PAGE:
Nuclear meltdown

Nuclear Meltdown

The earthquake and tsunami that struck Japan on Friday is a disaster from which Japan may need years to recover.  It is a disaster, however, from which the Japanese and by extension world nuclear industry may never fully recover.  The meltdowns at up to six reactors that the Japanese are now struggling to contain are of a scale that easily rivals that of the last two major disasters, Three Mile Island and Chernobyl.  What is different is that the Japanese meltdowns are occurring a quarter century after Chernyobyl in a country, unlike the former Soviet Union that has substantial transparency.

A generation after the last two disasters, there is an expectation that nuclear facilities are far safer.  And while the Chernobyl disaster was detected by radiation levels observed in Sweden before the Russians acknowledged there was a problem, the entire world is now glued on efforts to halt the Japanese meltdowns.  Years after Chernobyl the health impact is still shrouded in uncertainty.  The union of workers who cleaned up at Chernoybl estimates that 10% of its members or 60,000 people died in the cleanup alone--not counting the long term helath effects of the radiation cloud that spread across Europe.  We will probably never know the true impact of Chernyobyl.  In contrast, what happens in Japan over the next few days, months and years, will be highly visible to the entire world and that cannot be positive for the nuclear industry.

The challenge of nuclear energy is akin to the Black Swan problem identifed by Nicholas Taleb in his book of the same name.  Nuclear accidents are unlikely.  But when they occur, they can be catastrophic.  In a world of quarterly returns and every day crises, few people have time to worry about the equivalent of 25 or 50 year floods.  When they occur, however, society reacts.  In the United States, Three Mile Island effectively imposed a moratorium on nuclear power that remains largely in effect today.  It is hard to believe that something similar will not occur in Japan. And, indeed, notwithstanding positive comments by Sunday TV shows this morning about not rushing to judgment on nuclear power here in the US, it is certain that countries everywhere will carefully scrutinize any nuclear power projects going forward.

While the world's attitude toward nuclear will not be the same after Fukushima, it is equally unlikely that the world will quickly disband its nuclear power capacity.  The reason is that despite the immense cost of nuclear energy and requirement for state support--especially in light of the Fushimaya disaster, it is unlikely the private market will ever fund a nuclear reactor without government loan guarantees and assumption of liability in the future--there are no quick alternatives.  Indeed, energy--not only electricity generation--but also oil continues to be a strategic business wrapped in national security.  It is no accident that the first energy ministerial did not occur until this year (at the behest of the Energy Secretary Chu), so deeply is energy caught up in state security--and as we see in Japan, state civil preparedness.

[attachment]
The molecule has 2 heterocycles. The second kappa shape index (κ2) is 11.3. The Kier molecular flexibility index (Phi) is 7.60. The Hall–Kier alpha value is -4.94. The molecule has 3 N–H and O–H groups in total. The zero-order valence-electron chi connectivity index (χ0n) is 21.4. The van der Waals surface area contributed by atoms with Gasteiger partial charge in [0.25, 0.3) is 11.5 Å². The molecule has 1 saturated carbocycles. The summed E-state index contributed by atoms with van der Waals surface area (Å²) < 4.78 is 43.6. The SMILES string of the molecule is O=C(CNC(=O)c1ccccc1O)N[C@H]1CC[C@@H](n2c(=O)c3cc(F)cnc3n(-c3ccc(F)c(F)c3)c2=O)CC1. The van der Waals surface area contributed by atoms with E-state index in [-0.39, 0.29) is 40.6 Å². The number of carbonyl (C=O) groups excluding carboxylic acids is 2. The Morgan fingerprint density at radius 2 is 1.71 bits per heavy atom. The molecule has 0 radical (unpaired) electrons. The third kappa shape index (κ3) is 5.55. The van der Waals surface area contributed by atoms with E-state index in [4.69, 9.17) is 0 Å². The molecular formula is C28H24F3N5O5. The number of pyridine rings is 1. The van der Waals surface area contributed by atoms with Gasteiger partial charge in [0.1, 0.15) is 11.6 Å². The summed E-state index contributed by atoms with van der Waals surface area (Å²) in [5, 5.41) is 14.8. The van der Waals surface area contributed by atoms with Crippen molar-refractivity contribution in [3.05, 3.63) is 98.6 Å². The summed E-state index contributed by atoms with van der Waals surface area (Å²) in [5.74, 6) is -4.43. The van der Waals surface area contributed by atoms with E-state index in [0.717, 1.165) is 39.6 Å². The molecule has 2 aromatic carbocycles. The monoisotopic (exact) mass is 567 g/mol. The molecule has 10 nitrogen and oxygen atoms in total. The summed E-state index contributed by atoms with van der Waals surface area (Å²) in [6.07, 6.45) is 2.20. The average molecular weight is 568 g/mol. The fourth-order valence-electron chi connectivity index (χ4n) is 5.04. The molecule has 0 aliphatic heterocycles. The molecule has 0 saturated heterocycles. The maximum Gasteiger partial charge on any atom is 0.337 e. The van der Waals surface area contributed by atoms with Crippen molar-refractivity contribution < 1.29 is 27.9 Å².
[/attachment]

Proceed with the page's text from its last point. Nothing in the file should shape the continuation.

However, the longer term interest of the United States and, indeed, all other countries, is to remove energy from the calculus of government strategy.  The way to do that is by making it abundant, harmless and cheap. Former CIA director Jim Woolsey likes to use the example of a commodity that was once more strategic than petroleum--salt.

In the 19th Century prior to the invention of refrigeration and the advent of automobiles running on gas, salt was a key strategic commodity.  So highly prized was this compound used to preserve food, that nations fought wars over it and its supply was a matter of national importance.  However with the invention of affordable refrigeration in everyone's home, salt ceased to be a strategic commodity.  The once precious crystals are now available for free in shakers in every restuarant.  Meanwhile, virtually everyone has a way to preserve their food at home--in the form of a refrigerator.

Can we do the same with energy?  Distributed generation of electricity--of the scale that Germany has achieved with its feed in tarriff, combined with a way to store it--has the promise to wean us off centralized generation of power and the risks associated with the nculear variety.  If transportation moves toward electric sources, it has the potential to wean us off oil as well. 

It will not happen overnight.  But the disaster in Fukushimaya should remind us of the complexity not only of nuclear energy but of huge, centralized generation, cause us to question huge government subsidies of this form of power subject to catastrophic interruption--not to mention health impacts and encourage us to step up efforts to develop, a distributed, democratic, resilient, system of energy provision that makes power cheap, abundant and safe.

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